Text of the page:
I Have Met the Enemy, and She Is Goldilocks

If you’re a communications professional, I’m willing to bet that you’ve come up against what I call the “Goldilocks effect”. That is, working with internal or external clients who can’t or won’t articulate what they want, but rather will only share what they don’t want.

You know the drill: This one’s too hot. This one’s too cold. This is too hard. This is too soft. Then how the !%*@ do we get to the one that’s JUST RIGHT?

This kind of dynamic is endemic to our industry. Some of your clients may even be so bold as to say they’re not quite sure what they want to see in their blog/brochure/website/poster, but they’ll know it when they see it.

For the sake of your sanity and for our profession’s reputation, it’s at this point when you need to stop and remind yourself of the #1 rule of the strategic communicator:

Do not accept the conditions that have you set up to fail.

Think about it: An architect would not accept a client’s vague request to design a house, and blindly hope that the plans meet their needs. A hairdresser would not start snipping without knowing what the client is looking for as a result. A surgeon would not begin to operate without first being very sure of the goal of the procedure.

So why is it that every day, communicators routinely accept half-baked, somewhat random and sometimes ridiculous requests to produce “stuff” without making sure they have a reasonable chance of succeeding?

I think it’s a combination of three factors:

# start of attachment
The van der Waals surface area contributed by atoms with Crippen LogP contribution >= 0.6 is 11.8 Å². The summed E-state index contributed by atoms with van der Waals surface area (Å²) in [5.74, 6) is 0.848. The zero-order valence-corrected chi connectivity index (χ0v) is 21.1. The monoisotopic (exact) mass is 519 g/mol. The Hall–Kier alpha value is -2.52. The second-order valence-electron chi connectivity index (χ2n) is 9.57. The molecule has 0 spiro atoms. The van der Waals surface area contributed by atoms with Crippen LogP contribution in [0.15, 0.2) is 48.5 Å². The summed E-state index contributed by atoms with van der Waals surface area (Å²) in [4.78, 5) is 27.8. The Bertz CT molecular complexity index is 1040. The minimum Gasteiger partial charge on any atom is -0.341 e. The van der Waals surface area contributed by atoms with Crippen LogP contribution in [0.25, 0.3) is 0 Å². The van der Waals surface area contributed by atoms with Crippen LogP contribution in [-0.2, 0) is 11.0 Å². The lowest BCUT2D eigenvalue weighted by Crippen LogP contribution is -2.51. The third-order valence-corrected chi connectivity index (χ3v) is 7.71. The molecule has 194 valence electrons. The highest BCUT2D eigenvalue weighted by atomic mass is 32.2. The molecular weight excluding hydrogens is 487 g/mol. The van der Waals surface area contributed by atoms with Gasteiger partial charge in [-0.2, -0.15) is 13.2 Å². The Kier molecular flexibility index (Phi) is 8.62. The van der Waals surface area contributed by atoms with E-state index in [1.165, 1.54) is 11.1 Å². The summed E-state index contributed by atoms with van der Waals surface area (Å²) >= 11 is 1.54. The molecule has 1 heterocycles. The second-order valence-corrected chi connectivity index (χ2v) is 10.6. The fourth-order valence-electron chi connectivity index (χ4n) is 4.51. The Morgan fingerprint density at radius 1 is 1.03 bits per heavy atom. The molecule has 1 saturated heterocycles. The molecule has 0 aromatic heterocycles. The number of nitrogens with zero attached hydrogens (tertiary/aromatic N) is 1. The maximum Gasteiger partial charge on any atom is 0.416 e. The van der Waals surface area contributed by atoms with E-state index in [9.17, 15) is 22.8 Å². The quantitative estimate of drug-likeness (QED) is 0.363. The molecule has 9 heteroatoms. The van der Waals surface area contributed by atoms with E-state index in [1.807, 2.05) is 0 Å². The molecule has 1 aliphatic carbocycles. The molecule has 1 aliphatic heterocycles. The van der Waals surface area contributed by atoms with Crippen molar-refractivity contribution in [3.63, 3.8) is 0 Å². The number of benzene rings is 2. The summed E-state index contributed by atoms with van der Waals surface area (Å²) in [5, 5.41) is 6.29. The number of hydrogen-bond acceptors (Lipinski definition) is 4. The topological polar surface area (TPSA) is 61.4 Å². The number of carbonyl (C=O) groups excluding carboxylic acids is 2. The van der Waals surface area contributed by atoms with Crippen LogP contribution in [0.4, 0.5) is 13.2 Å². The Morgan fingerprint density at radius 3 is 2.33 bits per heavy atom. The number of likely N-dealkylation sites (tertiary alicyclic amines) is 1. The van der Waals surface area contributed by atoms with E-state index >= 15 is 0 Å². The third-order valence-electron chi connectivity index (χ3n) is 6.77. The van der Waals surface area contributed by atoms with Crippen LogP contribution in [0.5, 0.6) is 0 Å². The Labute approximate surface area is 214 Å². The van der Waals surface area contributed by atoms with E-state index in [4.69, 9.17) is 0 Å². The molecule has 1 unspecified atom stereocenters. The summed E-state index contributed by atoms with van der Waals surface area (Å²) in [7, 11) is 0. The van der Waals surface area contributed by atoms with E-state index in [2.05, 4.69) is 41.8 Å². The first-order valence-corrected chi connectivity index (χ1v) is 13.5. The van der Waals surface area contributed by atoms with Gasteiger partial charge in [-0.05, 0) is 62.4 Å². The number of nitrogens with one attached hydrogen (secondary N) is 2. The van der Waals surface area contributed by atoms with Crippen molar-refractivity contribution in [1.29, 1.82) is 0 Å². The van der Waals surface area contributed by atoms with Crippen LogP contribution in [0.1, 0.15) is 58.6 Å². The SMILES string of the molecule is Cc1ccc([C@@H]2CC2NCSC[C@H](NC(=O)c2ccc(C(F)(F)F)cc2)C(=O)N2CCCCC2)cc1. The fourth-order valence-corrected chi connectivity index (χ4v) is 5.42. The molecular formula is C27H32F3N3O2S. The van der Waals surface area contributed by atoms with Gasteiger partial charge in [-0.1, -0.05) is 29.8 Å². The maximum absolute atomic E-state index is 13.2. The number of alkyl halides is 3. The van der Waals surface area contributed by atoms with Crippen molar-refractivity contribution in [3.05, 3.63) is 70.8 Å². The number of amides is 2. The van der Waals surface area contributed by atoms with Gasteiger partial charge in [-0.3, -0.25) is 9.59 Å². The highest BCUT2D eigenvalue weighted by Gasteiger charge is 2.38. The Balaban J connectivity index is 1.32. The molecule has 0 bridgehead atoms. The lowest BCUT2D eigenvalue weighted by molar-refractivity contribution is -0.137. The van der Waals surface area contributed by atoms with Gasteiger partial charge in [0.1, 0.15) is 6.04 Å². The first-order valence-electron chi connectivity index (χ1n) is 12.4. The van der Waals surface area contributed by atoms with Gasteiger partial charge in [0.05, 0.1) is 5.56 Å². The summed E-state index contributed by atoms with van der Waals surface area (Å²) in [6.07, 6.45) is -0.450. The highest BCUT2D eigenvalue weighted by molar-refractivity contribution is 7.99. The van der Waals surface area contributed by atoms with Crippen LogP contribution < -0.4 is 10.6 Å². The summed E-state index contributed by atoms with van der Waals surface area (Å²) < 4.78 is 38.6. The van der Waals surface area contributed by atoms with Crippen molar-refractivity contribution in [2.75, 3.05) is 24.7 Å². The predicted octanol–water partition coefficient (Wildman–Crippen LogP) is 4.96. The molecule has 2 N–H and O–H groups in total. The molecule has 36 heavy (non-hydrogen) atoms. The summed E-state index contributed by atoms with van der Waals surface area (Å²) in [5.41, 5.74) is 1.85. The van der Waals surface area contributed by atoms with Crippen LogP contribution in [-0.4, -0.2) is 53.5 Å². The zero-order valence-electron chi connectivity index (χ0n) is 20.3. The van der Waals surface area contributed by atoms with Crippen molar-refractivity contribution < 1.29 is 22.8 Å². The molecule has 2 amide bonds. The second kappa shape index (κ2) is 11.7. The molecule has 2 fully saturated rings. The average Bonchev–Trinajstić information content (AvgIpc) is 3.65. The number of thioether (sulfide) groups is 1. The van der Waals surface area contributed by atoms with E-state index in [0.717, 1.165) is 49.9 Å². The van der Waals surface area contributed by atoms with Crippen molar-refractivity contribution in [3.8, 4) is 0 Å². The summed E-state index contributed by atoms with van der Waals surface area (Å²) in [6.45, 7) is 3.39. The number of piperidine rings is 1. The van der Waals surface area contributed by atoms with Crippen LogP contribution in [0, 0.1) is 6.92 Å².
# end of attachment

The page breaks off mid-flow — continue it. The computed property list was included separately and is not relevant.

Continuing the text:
1. We are too nice
  2. We chronically suffer from a systemic credibility deficit
  3. We lack confidence and often feel we are just making this shit up without appropriate training or experience

This, of course, sets up a most unfortunate self-fulfilling prophesy: the lack of clarity and common direction sets communicators up to fail.  The best they can do in these murky conditions is to produce mediocre, vanilla products in an attempt to feed the beast. Not surprisingly, this kind of performance then leads to dissatisfied clients – a cycle which merely serves to reinforce the gaps in confidence and internal credibility.  Before you know it, BAM, we’re right back to where we started.

In my experience, the quickest way to turn this around is to fire up your spidey senses for anything that looks, feels and smells like a Goldilocks situation. Anytime those senses start tingling, use strategic questions as your arm and your shield to get the information you need to be set up for success. These Top 10 Questions in Strategic Communications are a good place to start.